What Ugandan doctors, nurses should know about it
Kampala, Uganda | RONALD MUSOKE | On Aug. 19, the Constitutional Court passed a landmark judgment in which it said the government’s failure to adequately provide basic maternal health care services especially emergency obstetric care in public hospitals violates the right to health, the right to life, and the rights of women as guaranteed under the 1995 Constitution.
Women’s rights groups that work to ensure the government improves the environment in which mothers give birth continue to celebrate the Constitutional Court ruling.
Primah Kwagala, the head of Women’s Probono Initiative, a Kampala-based civil society organisation told The Independent she was “overjoyed by the judgment.”
“Giving birth is a service we women offer our country. The government owes us more than just promises and paper work in policy documents,” she told The Independent on Sept. 11.
“Child birth is not a privilege, it is a right for every woman and government has an obligation to ensure that every woman of reproductive age can have access to essential maternal services such as mama kits, skilled birth attendants free of charge,” she added.
Kwagala told The Independent that she was impressed by the court’s notice of the fact that denial of basic maternal health services such as MaMa kits, surgical sutures, syringes and blood is discrimination which is tantamount to gender based violence orchestrated by the government.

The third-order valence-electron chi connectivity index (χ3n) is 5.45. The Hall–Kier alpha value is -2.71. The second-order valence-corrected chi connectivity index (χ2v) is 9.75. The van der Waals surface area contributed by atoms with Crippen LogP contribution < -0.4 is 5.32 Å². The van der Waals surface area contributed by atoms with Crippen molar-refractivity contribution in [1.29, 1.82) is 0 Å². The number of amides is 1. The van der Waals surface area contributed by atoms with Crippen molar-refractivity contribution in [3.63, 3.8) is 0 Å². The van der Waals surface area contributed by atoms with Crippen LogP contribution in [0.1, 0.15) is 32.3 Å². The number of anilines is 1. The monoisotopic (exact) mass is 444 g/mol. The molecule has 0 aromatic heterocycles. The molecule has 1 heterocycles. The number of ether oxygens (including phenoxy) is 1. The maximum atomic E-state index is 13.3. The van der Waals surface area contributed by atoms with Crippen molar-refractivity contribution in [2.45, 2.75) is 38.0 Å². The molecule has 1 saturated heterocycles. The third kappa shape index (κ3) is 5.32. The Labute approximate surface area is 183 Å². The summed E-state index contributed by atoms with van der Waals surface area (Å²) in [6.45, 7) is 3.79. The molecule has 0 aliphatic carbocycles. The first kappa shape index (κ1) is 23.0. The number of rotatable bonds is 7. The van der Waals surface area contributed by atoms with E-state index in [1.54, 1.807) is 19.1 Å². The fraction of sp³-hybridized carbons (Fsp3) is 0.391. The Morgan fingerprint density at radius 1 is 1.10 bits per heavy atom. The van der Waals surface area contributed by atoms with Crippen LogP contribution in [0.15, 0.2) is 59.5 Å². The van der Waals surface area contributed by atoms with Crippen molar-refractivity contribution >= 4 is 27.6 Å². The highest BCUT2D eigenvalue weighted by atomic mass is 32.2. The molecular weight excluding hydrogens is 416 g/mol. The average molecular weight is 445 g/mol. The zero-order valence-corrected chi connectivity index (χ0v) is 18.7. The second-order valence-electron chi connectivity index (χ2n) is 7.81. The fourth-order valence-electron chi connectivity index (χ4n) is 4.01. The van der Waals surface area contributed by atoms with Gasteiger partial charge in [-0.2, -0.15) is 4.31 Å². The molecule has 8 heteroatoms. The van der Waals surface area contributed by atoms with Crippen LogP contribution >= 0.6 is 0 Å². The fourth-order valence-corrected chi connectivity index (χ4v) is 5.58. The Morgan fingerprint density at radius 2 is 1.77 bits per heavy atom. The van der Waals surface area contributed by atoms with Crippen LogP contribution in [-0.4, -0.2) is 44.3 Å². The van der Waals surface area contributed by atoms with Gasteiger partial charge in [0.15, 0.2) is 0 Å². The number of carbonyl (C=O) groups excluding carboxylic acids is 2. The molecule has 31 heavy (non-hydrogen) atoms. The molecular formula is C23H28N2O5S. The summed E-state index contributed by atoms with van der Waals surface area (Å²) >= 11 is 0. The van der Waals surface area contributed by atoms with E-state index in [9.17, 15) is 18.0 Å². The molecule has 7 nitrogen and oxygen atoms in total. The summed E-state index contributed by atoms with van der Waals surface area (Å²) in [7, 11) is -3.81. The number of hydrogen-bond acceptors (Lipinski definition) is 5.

One of the judges, Barishaki Cheborion, noted that only women perform the natural maternal function in society and the steps taken by the government do not take into account the disadvantaged and vulnerable position of women and the preventable deaths deprive women of their right to enjoy and realise their sexual reproductive rights.
“This is the court acknowledging state sanctioned violence in our community; health workers and public officers ought to take the plight of women and girls more seriously. We deserve better from our government,” Kwagala said.
Asia Russell, the executive director of Health GAP (Global Access Project) has been following the petition keenly over the years. She told The Independent on Sept. 11 that the Constitutional Court ruling is a ‘seismic shift,’ and is particularly compelling given the government’s callous response to COVID-19 which has resulted in a spike in preventable maternal deaths.
Russell told The Independent that powerful pressure from an unprecedented coalition of activists and lawyers made this victory happen.
“The Judiciary has finally agreed that the epidemic of preventable maternal deaths violates the highest law of the land, and the culprit has been the government’s lack of political will,” she said.
“By ordering the government to fully fund clinics with the health workers and essential health commodities needed to save women’s lives, the court is acknowledging that the current unacceptable reality can change.”
Jackie Asiimwe, a lawyer and women’s rights activist told The Independent that they will be watching the government keenly because accountability is required. She noted that it is high time the government got serious with implementing whatever is put in the Constitution.
“We shall watch the government’s commitment by scrutinising the budgets,” Asiimwe said. She said civil society will be looking out for Ministry of Health and finance in relation to compliance with the Constitutional Court ruling.
Nine year wait